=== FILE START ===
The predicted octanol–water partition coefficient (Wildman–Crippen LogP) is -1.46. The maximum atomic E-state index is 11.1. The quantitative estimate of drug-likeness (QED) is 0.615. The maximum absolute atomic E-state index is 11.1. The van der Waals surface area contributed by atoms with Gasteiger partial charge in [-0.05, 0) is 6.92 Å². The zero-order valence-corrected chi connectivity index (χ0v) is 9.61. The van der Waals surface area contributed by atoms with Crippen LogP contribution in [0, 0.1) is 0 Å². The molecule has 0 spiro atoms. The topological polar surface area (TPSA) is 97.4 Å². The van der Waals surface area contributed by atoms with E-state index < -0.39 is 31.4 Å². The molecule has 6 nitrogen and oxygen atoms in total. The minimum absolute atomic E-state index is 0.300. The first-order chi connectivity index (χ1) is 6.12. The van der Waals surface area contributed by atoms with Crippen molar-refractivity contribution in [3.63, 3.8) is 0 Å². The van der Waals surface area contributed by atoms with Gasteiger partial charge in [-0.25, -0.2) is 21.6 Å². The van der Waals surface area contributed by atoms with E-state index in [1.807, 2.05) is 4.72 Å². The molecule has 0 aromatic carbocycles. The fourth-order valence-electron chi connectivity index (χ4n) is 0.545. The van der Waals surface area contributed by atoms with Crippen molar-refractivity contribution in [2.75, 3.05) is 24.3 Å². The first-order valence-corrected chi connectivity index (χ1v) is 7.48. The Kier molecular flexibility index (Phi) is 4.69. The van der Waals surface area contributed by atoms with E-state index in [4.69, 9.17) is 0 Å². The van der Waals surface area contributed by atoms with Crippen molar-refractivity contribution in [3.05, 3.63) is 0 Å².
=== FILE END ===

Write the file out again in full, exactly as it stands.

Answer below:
The predicted octanol–water partition coefficient (Wildman–Crippen LogP) is -1.46. The maximum atomic E-state index is 11.1. The quantitative estimate of drug-likeness (QED) is 0.615. The maximum absolute atomic E-state index is 11.1. The van der Waals surface area contributed by atoms with Gasteiger partial charge in [-0.05, 0) is 6.92 Å². The zero-order valence-corrected chi connectivity index (χ0v) is 9.61. The van der Waals surface area contributed by atoms with Crippen LogP contribution in [0, 0.1) is 0 Å². The molecule has 0 spiro atoms. The topological polar surface area (TPSA) is 97.4 Å². The van der Waals surface area contributed by atoms with E-state index < -0.39 is 31.4 Å². The molecule has 6 nitrogen and oxygen atoms in total. The minimum absolute atomic E-state index is 0.300. The first-order chi connectivity index (χ1) is 6.12. The van der Waals surface area contributed by atoms with Crippen molar-refractivity contribution in [3.63, 3.8) is 0 Å². The van der Waals surface area contributed by atoms with Gasteiger partial charge in [-0.25, -0.2) is 21.6 Å². The van der Waals surface area contributed by atoms with E-state index in [1.807, 2.05) is 4.72 Å². The molecule has 0 aromatic carbocycles. The fourth-order valence-electron chi connectivity index (χ4n) is 0.545. The van der Waals surface area contributed by atoms with Crippen molar-refractivity contribution in [2.75, 3.05) is 24.3 Å². The first-order valence-corrected chi connectivity index (χ1v) is 7.48. The Kier molecular flexibility index (Phi) is 4.69. The van der Waals surface area contributed by atoms with E-state index in [4.69, 9.17) is 0 Å². The van der Waals surface area contributed by atoms with Crippen molar-refractivity contribution in [3.05, 3.63) is 0 Å².